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Justices side with disabled in lawsuit issue

The Supreme Court on Monday upheld the rights of disabled people, ruling that a paraplegic who crawled up the steps of a small-town courthouse can sue over the lack of an elevator.
/ Source: The Associated Press

The Supreme Court upheld the rights of disabled people under a national law meant to protect them, ruling Monday that a paraplegic who crawled up the steps of a small-town courthouse can sue over the lack of an elevator.

The 1990 Americans With Disabilities Act properly gives private citizens such as George Lane the right to seek money in court if a state fails to live up to the law’s requirements, a 5-to-4 majority ruled.

In previous cases, the high court has repeatedly limited the effect of the ADA, so Monday’s outcome was unexpected.

At issue in Lane’s case was the right of private citizens to try to pursue alleged violations of the ADA in federal courts. Advocates for the disabled claimed that the fear of hefty damage awards was a powerful tool to force state governments to follow the requirements of the ADA.

'Unequal treatment'
“The unequal treatment of disabled persons in the administration of judicial services has a long history” that has persisted despite anti-discrimination laws, Justice John Paul Stevens wrote for himself and Justices Sandra Day O’Connor, David H. Souter, Ruth Bader Ginsburg and Stephen Breyer.

The case began when Lane tried to sue the state of Tennessee for up to $100,000 for what he claimed was humiliating treatment that violated the ADA.

Lane crawled up the Polk County courthouse steps once for an appearance in a reckless driving case, but was arrested in 1996 for failing to appear in court when he refused to crawl a second time. Courthouse employees have said he also refused offers of help.

Tennessee did not dispute that the courthouse lacked an elevator, or that the state has a duty to make its services available to all. The state argued, however, that Lane’s constitutional rights were not violated and that he had no right to take the state to court.

The state claimed that Congress went too far in writing the ADA, because the Constitution says a state government cannot be sued in federal court without its consent.

Stevens said Congress had ample evidence of discrimination when it wrote the part of the law at issues in Lane’s case. Called Title II, it guarantees that the disabled will have access to government services.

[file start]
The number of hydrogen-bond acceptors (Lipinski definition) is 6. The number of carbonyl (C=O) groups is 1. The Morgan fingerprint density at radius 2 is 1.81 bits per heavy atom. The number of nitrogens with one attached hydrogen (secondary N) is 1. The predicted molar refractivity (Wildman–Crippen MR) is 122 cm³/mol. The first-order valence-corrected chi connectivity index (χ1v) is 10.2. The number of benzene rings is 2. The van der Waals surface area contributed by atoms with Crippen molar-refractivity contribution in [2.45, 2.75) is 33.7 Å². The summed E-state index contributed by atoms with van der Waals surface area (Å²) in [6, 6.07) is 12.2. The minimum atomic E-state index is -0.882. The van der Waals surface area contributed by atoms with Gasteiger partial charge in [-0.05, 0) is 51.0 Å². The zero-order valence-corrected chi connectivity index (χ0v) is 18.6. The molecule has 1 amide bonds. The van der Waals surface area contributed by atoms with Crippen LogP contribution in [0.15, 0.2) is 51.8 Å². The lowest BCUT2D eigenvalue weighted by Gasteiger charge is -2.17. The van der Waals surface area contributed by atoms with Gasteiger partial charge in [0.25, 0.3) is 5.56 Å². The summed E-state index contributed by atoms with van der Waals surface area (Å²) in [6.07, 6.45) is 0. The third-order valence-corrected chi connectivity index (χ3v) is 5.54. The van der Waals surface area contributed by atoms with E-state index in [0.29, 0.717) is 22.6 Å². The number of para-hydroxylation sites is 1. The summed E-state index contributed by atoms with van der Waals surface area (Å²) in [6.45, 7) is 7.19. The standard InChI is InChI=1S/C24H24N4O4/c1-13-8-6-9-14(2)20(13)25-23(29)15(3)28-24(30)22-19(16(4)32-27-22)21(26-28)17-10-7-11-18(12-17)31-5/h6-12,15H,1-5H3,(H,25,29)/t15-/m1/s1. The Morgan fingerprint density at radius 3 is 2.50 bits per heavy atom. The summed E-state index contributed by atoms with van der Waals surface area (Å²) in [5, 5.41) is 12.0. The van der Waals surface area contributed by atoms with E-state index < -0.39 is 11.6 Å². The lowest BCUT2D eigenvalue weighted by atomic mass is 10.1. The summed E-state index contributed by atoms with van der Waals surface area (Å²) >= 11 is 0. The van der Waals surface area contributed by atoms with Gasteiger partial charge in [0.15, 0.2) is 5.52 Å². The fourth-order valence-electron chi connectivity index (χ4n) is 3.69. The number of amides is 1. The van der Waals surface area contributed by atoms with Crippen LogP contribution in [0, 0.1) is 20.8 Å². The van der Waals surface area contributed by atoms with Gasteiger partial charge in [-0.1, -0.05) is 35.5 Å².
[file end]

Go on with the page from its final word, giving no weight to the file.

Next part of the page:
“It is not difficult to perceive the harm that Title II is designed to address,” Stevens wrote. Congress enacted Title II against a backdrop of pervasive unequal treatment in the administration of state services and programs, including systematic deprivations of fundamental rights.”

O'Connor changes tack
The case is the latest in a series of conflicts over states’ rights and the powers of Congress, but it did not come out like most of the others.

In a series of cases since the late 1990s, O’Connor has sided with the court’s core conservatives to form a five-member majority that has gradually expanded the sovereign rights of state governments while limiting federal control and congressional power.

Chief Justice William H. Rehnquist, chief architect of that states rights push, dissented in Monday’s case. Justices Antonin Scalia, Anthony M. Kennedy and Clarence Thomas also dissented.

Other court actions
In other decisions Monday, the court:

  • Refused to consider whether a California court improperly gave death row inmate Kevin Cooper a last-minute chance to avoid execution, to allow more DNA testing of evidence.
  • Rejected Mumia Abu-Jamal’s latest appeal of his conviction for the 1981 murder of a Philadelphia police officer.
  • Passed up a chance to settle a multimillion-dollar dispute between an artist and the NFL over a logo for the Baltimore Ravens.
  • Declined to consider whether Florida’s death penalty sentencing system is unconstitutional, rejecting an appeal from a man convicted of killing a convenience clerk for $23 in 1981.
  • Turned back an appeal from one of the first women trained to fly Navy combat jets, former Navy Lt. Carey D. Lohrenz, who contended an advocacy group ruined her career with a smear campaign.
  • Refused to hear an international copyright fight over the alleged misuse of videotaped images of truck driver Reginald Denny being pulled to the pavement and beaten during the 1992 Los Angeles riots.
  • Declined to consider two challenges to affirmative action in government highway construction programs, from companies in Minnesota and Nebraska.